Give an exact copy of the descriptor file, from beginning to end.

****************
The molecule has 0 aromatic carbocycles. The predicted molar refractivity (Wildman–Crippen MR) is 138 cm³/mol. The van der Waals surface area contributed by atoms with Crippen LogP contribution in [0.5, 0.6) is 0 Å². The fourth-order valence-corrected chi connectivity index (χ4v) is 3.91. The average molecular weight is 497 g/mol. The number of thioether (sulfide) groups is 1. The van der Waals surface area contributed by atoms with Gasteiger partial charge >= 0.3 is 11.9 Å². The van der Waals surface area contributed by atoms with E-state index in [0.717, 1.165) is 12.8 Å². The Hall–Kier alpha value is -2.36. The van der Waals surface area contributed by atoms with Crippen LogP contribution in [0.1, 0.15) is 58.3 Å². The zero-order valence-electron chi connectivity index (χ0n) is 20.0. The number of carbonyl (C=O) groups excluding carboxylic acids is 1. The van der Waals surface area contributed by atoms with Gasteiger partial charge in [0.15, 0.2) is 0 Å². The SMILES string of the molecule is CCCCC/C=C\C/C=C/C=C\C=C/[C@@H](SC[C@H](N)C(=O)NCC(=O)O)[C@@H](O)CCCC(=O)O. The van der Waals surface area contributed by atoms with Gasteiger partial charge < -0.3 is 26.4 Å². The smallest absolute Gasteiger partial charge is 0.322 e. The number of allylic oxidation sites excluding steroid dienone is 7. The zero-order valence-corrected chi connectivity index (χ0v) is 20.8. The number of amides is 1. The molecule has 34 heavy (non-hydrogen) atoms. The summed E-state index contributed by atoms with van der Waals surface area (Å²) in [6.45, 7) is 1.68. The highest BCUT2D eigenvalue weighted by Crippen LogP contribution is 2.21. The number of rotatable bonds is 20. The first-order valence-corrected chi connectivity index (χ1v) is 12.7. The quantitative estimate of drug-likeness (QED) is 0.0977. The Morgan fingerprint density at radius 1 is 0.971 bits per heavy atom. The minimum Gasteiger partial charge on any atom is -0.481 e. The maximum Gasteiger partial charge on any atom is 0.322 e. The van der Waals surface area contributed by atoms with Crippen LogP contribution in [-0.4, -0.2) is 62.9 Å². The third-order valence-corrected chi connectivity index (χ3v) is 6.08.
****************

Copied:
The molecule has 0 aromatic carbocycles. The predicted molar refractivity (Wildman–Crippen MR) is 138 cm³/mol. The van der Waals surface area contributed by atoms with Crippen LogP contribution in [0.5, 0.6) is 0 Å². The fourth-order valence-corrected chi connectivity index (χ4v) is 3.91. The average molecular weight is 497 g/mol. The number of thioether (sulfide) groups is 1. The van der Waals surface area contributed by atoms with Gasteiger partial charge >= 0.3 is 11.9 Å². The van der Waals surface area contributed by atoms with E-state index in [0.717, 1.165) is 12.8 Å². The Hall–Kier alpha value is -2.36. The van der Waals surface area contributed by atoms with Crippen LogP contribution in [0.1, 0.15) is 58.3 Å². The zero-order valence-electron chi connectivity index (χ0n) is 20.0. The number of carbonyl (C=O) groups excluding carboxylic acids is 1. The van der Waals surface area contributed by atoms with Gasteiger partial charge in [0.15, 0.2) is 0 Å². The SMILES string of the molecule is CCCCC/C=C\C/C=C/C=C\C=C/[C@@H](SC[C@H](N)C(=O)NCC(=O)O)[C@@H](O)CCCC(=O)O. The van der Waals surface area contributed by atoms with Gasteiger partial charge < -0.3 is 26.4 Å². The smallest absolute Gasteiger partial charge is 0.322 e. The number of allylic oxidation sites excluding steroid dienone is 7. The zero-order valence-corrected chi connectivity index (χ0v) is 20.8. The number of amides is 1. The molecule has 34 heavy (non-hydrogen) atoms. The summed E-state index contributed by atoms with van der Waals surface area (Å²) in [6.45, 7) is 1.68. The highest BCUT2D eigenvalue weighted by Crippen LogP contribution is 2.21. The number of rotatable bonds is 20. The first-order valence-corrected chi connectivity index (χ1v) is 12.7. The quantitative estimate of drug-likeness (QED) is 0.0977. The Morgan fingerprint density at radius 1 is 0.971 bits per heavy atom. The minimum Gasteiger partial charge on any atom is -0.481 e. The maximum Gasteiger partial charge on any atom is 0.322 e. The van der Waals surface area contributed by atoms with Crippen LogP contribution in [-0.4, -0.2) is 62.9 Å². The third-order valence-corrected chi connectivity index (χ3v) is 6.08.